nep-dem New Economics Papers
on Demographic Economics
Issue of 2019‒01‒28
seven papers chosen by
Héctor Pifarré i Arolas
Universitat Pompeu Fabra

  1. Taxing Families: The Impact of Child-related Transfers on Maternal Labor Supply By Anne Hannusch
  2. The rural exodus and the rise of Europe By Thomas Baudin; Robert Stelter; ;
  3. Childlessness and Economic Development: A Survey By Thomas Baudin; David de la Croix; Paula E. Gobbi;
  4. The changing nature of gender selection into employment over the Great Recession By Juan J. Dolado; Cecilia Garcia-Peñalosa; Linas Tarasonis
  5. Demographics, Old-Age Transfers and the Current Account By Mai Chi Dao; Callum Jones
  6. The Determinants of Population Growth: Literature review and empirical analysis By Alvarez-Dias, Marcos; D'Hombres, Beatrice; Ghisetti, Claudia; Pontarollo, Nicola; Dijkstra, Lewis
  7. Health, Cognition and Work Capacity Beyond the Age of 50 By Vandenberghe, Vincent

  1. By: Anne Hannusch
    Abstract: Childbirth causes persistent gender differences in labor force participation and the difference in employment rates of married women with and without pre-school children varies substantially across countries. To what extent can child-related transfers account for this differential? To answer this question, I develop a life-cycle model of joint labor supply, in which female human capital evolves endogenously and a fraction of households has access to informal childcare. I calibrate the model to the US and Denmark, two countries in which the gap in employment rates of women with and without pre-school children differs in sign and magnitude: the gap is 13.2% in the US and -3.7% in Denmark. After taking the labor income tax treatment of married couples and variation in childcare fees into account, I find that child-related transfers are key to explaining the positive gap in the US and the negative gap in Denmark. I show that this mechanism is quantitatively important to account for variation in the maternal participation gap across other European countries as well.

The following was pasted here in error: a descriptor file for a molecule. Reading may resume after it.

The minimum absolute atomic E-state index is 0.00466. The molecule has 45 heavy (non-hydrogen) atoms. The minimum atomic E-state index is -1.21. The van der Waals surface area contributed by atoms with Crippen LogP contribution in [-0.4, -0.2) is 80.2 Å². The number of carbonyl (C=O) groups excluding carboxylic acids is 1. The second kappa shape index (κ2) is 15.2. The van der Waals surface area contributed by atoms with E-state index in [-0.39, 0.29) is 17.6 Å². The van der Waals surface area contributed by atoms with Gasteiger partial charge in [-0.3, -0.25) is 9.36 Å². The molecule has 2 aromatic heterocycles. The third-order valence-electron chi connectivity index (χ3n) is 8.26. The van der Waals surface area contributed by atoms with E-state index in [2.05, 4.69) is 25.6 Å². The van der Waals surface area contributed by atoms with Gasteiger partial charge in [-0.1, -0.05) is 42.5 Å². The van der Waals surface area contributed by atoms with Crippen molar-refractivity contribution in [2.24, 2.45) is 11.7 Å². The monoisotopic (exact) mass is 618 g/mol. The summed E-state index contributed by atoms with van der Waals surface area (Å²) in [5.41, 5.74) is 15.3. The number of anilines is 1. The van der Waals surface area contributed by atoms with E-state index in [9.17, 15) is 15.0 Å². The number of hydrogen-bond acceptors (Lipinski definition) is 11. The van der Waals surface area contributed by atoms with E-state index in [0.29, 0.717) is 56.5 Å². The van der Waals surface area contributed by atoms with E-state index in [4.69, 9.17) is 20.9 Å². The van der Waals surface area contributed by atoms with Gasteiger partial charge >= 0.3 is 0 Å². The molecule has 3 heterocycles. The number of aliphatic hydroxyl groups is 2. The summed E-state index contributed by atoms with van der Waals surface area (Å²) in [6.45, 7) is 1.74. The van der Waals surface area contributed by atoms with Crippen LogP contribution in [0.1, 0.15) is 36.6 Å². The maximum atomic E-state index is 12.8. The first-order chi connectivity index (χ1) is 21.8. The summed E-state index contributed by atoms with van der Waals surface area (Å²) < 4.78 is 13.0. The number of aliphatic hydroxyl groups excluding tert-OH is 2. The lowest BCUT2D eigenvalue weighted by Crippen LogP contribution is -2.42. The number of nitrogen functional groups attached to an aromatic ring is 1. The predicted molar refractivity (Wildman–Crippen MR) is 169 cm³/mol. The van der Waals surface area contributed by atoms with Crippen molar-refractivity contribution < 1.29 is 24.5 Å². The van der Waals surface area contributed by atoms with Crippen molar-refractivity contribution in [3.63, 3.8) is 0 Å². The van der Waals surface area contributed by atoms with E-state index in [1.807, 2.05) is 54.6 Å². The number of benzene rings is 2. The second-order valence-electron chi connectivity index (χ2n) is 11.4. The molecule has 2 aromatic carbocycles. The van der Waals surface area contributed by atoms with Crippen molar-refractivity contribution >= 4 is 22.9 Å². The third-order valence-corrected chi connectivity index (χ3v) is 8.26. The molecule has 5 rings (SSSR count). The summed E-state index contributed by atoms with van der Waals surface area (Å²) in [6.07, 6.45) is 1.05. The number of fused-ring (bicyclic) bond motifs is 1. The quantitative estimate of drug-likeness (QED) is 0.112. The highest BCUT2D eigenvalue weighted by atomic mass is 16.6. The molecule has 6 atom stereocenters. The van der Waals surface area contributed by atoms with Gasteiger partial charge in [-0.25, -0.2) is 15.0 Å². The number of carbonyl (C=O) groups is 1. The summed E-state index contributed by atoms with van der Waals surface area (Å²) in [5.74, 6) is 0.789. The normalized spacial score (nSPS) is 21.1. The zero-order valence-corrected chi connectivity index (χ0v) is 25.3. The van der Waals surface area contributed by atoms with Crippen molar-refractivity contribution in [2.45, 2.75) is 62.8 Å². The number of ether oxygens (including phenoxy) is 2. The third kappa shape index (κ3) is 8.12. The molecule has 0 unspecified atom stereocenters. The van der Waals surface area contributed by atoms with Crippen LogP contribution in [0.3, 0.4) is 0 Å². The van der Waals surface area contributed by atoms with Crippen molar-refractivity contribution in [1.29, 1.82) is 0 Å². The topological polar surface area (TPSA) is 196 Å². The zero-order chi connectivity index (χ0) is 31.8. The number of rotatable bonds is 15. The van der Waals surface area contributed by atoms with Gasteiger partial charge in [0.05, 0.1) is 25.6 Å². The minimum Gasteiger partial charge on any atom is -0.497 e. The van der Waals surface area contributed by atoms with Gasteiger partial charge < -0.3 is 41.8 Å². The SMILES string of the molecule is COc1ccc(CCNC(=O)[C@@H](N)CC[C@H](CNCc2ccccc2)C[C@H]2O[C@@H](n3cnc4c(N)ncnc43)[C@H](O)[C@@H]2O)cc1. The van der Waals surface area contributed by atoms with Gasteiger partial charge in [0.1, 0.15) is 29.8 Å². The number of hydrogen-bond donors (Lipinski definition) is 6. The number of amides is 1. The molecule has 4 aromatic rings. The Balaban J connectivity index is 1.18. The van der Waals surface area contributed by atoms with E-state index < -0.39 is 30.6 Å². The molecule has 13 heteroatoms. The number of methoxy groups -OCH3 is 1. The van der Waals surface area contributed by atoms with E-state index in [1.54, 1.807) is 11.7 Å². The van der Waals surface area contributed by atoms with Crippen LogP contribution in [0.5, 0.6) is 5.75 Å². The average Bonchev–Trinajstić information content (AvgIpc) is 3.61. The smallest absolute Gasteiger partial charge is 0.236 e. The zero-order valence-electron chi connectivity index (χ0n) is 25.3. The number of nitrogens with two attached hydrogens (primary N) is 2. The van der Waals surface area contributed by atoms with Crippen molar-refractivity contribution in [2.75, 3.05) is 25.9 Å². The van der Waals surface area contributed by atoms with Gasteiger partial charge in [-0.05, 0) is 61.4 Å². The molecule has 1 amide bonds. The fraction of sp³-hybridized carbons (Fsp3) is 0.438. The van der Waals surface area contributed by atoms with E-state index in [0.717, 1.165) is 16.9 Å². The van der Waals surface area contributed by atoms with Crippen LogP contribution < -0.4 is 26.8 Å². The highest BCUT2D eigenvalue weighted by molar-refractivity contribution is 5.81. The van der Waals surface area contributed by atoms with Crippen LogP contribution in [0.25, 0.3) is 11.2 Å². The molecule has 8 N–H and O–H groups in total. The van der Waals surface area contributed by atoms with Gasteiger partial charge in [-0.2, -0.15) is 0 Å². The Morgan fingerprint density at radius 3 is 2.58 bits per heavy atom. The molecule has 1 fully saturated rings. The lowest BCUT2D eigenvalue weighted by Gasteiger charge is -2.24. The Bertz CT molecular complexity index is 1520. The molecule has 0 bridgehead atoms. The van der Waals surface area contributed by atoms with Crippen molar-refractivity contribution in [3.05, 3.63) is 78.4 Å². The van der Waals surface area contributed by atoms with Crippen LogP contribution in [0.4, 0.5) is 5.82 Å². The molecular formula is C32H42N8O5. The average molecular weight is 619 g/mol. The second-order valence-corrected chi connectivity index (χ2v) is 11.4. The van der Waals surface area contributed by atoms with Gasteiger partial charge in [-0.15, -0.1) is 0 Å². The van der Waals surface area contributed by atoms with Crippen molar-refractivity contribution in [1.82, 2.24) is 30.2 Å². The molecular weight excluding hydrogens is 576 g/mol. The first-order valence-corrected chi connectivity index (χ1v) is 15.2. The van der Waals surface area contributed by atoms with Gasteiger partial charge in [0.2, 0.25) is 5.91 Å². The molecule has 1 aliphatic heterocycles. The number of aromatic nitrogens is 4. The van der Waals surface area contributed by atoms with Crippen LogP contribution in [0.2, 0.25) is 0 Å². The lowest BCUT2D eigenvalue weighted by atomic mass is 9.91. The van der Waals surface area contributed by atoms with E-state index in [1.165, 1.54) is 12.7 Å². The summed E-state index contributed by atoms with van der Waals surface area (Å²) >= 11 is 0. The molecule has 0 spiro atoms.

Keywords: Maternal Labor Supply, Two-earner Households, Family Transfers, Taxation
    JEL: E62 H31 J12 J22
    Date: 2019–01
  2. By: Thomas Baudin (IÉSEG School of Management); Robert Stelter (Max Planck Institute for Demographic Research); ;
    Abstract: To assess the importance of the rural exodus in fostering the transition from stagnation to growth, we propose a unified model of growth and internal migrations. Using an original set of Swedish data, we identify the deep parameters of our model. We show that internal migration conditions had to be favorable enough to authorize an exodus out of the countryside in order to fuel the industrial development of cities. We then compare the respective contribution of shocks on internal migration costs, infant mortality and inequalities in agricultural productivity to the economic take-off and the demographic transition that occurred in Sweden. Negative shocks on labor mobility generate larger delays in the take-off to growth compared to mortality shocks equivalent to the Black Death. Deepening inequalities of productivity in the agricultural sector, like it has been done by enclosure movements, contributes to accelerate urbanization at the cost of depressed economic growth.
    Keywords: Demographic transition, Industrialization, Rural exodus, Mortality differentials, Fertility differentials.
    JEL: J11 J13 O41
    Date: 2019–01
  3. By: Thomas Baudin (IÉSEG School of Management); David de la Croix (IRES, Université catholique de Louvain & CEPR, London); Paula E. Gobbi (ECARES, Université libre de Bruxelles & CEPR, London);
    Abstract: This paper provides an introduction to the analysis of childlessness, first by describing the stylized facts and the relevant literature, and then by proposing a theoretical framework. We show that both poverty-driven childlessness and opportunity-driven childlessness matter and are essential to a thorough understanding of childlessness as a socioeconomic phenomenon.
    Keywords: Childlessness, fertility, education, marriage, children, sterility, economic development, poverty-driven childlessness, opportunity-driven childlessness, female empowerment, childcare, Malthusian economy, educational homogamy, reproductive health, demographic economics, developed countries, developing countries, historical childlessness, quantity and quality of children, inequality
    JEL: J11 O11 O40
    Date: 2019–01
  4. By: Juan J. Dolado (European University Institute); Cecilia Garcia-Peñalosa (Aix-Marseille University, EHESS, CNRS, Central Marseille & AMSE); Linas Tarasonis (Vilnius University & Bank of Lithuania)